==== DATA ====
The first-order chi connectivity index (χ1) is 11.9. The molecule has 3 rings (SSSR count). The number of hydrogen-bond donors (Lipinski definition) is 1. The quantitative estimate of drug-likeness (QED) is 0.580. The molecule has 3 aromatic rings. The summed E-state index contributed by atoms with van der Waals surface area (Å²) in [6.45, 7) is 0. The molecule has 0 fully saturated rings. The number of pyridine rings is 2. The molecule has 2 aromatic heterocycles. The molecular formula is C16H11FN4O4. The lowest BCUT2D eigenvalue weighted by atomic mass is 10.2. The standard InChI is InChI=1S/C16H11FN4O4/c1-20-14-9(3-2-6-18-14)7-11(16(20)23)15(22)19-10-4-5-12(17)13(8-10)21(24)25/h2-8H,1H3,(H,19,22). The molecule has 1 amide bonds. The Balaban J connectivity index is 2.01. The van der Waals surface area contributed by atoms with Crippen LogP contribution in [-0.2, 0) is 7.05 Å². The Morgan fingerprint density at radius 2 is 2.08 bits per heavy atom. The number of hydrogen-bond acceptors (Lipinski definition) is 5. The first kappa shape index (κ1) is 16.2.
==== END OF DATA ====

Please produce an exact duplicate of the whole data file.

The first-order chi connectivity index (χ1) is 11.9. The molecule has 3 rings (SSSR count). The number of hydrogen-bond donors (Lipinski definition) is 1. The quantitative estimate of drug-likeness (QED) is 0.580. The molecule has 3 aromatic rings. The summed E-state index contributed by atoms with van der Waals surface area (Å²) in [6.45, 7) is 0. The molecule has 0 fully saturated rings. The number of pyridine rings is 2. The molecule has 2 aromatic heterocycles. The molecular formula is C16H11FN4O4. The lowest BCUT2D eigenvalue weighted by atomic mass is 10.2. The standard InChI is InChI=1S/C16H11FN4O4/c1-20-14-9(3-2-6-18-14)7-11(16(20)23)15(22)19-10-4-5-12(17)13(8-10)21(24)25/h2-8H,1H3,(H,19,22). The molecule has 1 amide bonds. The Balaban J connectivity index is 2.01. The van der Waals surface area contributed by atoms with Crippen LogP contribution in [-0.2, 0) is 7.05 Å². The Morgan fingerprint density at radius 2 is 2.08 bits per heavy atom. The number of hydrogen-bond acceptors (Lipinski definition) is 5. The first kappa shape index (κ1) is 16.2.